After intervention by BCBS, but before the commencement of trial, Fresenius removed the case a second time and once again it was transferred by the JPML to the predecessor session of this Court. Fresenius opposes any remand of this case, contending that there exists federal question jurisdiction pursuant to 28 U.S.C. § 1331. It argues that BCBS has foisted into this case claims that are preempted by the Employee Retirement Income Security Act of 1974 (“ERISA”), 88 Stat. 829, 29 U.S.C. § 1001 et seq, and that this Court should exercise supplemental jurisdiction over the other claims in the case.

BCBS responds that ERISA does not preempt its claims. Louisiana agrees but urges that, if the Court finds that the law does preempt the private claims added by BCBS, the Court sever and retain jurisdiction over those claims while remanding all other claims to Louisiana state court.

II. Motion to Remand

A. Legal Standard

28 U.S.C. § 1441(a) states that

any civil action brought in a State court of which the district courts of the United States have original jurisdiction, may be removed by the defendant [to a federal court].
The jurisdiction alleged here is that of federal question jurisdiction which grants federal district courts original jurisdiction over cases “arising under the Constitution, laws, or treaties of the United States.” 28 U.S.C. § 1331. Determination of federal question jurisdiction normally depends upon analysis of the “well-pleaded complaint” rule. See Franchise Tax Bd. of State of Cal. v. Constr. Laborers Vacation Tr. for S. Cal., 463 U.S. 1, 9-10 (1983). That rule provides:
a defendant may not remove such a case to federal court unless the plaintiff's complaint establishes that the case “arises under” federal law within the meaning of § 1331, and it may not be removed on the basis of a federal defense, including the defense of preemption, even if the defense is anticipated in the complaint and both parties admit that the defense is the only question truly at issue.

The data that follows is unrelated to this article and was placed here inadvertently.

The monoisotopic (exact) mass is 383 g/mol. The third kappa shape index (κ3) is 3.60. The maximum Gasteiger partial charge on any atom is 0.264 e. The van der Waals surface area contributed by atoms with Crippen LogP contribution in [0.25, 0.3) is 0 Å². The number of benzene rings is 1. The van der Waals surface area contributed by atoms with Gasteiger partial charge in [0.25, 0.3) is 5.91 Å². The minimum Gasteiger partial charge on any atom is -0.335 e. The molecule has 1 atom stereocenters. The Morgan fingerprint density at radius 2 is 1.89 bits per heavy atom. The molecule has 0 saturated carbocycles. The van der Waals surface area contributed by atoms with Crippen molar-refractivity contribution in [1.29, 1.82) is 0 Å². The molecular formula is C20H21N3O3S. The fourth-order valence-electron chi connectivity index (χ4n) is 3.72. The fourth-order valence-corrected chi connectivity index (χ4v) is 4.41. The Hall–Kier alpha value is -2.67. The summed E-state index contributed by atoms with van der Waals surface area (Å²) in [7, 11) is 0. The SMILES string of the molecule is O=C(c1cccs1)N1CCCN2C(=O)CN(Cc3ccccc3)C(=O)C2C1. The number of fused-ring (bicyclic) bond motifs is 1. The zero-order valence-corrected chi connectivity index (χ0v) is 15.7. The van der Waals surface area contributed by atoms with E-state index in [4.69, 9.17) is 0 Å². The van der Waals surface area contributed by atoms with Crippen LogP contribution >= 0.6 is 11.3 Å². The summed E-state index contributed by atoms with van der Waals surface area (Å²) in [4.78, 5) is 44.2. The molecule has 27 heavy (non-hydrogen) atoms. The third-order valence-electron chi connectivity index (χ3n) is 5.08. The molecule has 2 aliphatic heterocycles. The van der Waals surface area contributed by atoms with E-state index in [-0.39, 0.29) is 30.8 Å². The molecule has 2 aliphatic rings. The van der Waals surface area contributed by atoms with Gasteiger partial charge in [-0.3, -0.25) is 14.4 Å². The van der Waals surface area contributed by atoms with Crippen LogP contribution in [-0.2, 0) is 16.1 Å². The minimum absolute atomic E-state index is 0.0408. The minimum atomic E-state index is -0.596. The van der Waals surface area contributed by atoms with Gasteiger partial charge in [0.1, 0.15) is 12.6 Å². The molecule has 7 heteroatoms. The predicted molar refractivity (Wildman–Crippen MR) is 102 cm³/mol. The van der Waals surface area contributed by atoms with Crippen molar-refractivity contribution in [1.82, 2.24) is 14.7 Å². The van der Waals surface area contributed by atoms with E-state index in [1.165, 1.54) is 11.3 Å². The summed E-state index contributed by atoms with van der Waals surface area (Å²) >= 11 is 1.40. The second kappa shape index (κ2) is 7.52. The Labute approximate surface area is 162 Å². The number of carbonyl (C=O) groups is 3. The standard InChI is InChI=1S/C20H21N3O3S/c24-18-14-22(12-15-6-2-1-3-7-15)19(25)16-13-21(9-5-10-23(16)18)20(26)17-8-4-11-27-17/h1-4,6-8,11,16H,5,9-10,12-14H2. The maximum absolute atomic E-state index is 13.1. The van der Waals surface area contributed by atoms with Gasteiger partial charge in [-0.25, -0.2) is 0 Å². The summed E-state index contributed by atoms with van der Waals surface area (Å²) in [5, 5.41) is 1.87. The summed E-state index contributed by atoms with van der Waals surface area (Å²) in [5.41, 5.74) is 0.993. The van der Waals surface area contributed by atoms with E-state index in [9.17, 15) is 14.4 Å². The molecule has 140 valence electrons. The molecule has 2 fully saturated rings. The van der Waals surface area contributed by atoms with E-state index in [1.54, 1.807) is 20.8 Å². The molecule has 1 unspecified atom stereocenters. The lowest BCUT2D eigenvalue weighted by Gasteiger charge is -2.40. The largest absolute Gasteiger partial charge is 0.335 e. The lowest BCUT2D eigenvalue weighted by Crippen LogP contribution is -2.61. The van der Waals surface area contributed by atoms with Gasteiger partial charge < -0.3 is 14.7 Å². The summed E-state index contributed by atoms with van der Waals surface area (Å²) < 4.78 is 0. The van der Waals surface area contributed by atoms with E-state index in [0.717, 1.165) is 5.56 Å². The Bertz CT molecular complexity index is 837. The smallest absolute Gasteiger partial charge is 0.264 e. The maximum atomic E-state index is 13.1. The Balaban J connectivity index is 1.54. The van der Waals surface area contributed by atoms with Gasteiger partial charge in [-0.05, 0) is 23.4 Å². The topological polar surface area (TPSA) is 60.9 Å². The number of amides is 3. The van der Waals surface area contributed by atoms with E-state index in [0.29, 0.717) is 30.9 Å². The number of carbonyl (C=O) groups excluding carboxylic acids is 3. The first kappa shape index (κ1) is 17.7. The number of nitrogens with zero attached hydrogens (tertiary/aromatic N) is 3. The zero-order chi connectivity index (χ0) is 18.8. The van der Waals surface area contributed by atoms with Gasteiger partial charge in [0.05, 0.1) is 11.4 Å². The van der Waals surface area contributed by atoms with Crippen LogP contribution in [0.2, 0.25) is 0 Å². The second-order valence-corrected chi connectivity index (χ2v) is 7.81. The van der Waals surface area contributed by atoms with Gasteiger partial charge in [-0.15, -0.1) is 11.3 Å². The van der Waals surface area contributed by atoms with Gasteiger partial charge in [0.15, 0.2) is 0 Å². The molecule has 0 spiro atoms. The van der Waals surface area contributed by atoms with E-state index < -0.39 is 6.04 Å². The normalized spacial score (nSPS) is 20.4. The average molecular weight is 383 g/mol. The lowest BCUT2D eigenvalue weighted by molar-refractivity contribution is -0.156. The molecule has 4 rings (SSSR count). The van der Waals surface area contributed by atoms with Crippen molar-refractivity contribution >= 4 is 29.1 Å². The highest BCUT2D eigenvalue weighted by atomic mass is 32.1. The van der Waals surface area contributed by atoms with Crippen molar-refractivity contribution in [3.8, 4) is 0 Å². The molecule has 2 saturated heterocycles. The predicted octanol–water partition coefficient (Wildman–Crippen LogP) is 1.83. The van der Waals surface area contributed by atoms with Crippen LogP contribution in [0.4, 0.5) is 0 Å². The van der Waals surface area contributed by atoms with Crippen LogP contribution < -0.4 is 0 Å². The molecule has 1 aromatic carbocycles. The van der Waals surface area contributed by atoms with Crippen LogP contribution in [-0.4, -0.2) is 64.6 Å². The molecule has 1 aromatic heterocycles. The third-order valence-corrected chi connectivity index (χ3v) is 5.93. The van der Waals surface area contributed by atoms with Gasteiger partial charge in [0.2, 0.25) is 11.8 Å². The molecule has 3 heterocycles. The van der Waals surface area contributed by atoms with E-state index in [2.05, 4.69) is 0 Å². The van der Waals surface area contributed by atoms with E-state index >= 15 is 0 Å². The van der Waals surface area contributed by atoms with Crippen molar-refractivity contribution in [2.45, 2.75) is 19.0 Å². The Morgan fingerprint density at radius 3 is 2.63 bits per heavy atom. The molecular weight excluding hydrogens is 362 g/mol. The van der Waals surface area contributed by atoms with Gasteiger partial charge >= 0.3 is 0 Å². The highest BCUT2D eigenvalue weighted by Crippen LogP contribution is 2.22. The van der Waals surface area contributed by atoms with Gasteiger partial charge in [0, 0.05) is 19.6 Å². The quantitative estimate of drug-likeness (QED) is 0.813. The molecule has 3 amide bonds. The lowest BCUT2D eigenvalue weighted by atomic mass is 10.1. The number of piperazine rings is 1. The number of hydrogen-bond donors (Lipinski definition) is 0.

Id. at 2. In essence, the well-pleaded complaint rule means that a case may be removed only if the plaintiff could have brought the case originally in federal court asserting a federal claim.

Although the subject rule normally ends the inquiry, there is an exception “when a federal statute wholly displaces the state-law cause of action through complete preemption” which permits the state claim to be removed. Beneficial Nat. Bank v. Anderson, 539 U.S. 1, 8 (2003). This is because

[w]hen the federal statute completely pre-empts the state-law cause of action, a claim which comes within the scope of that cause of action, even if pleaded in terms of state law, is in reality based on federal law.
Id. The exception is implicated in this case because “ERISA is one of those statutes.” Aetna Health Inc. v. Davila, 542 U.S. 200, 208 (2004).

B. Application

1. ERISA Preemption

The goal of ERISA is

to protect . . . the interests of participants in employee benefit plans and their beneficiaries, [29 U.S.C. § 1001(b) & (c), and to] provide a uniform regulatory regime over employee benefit plans.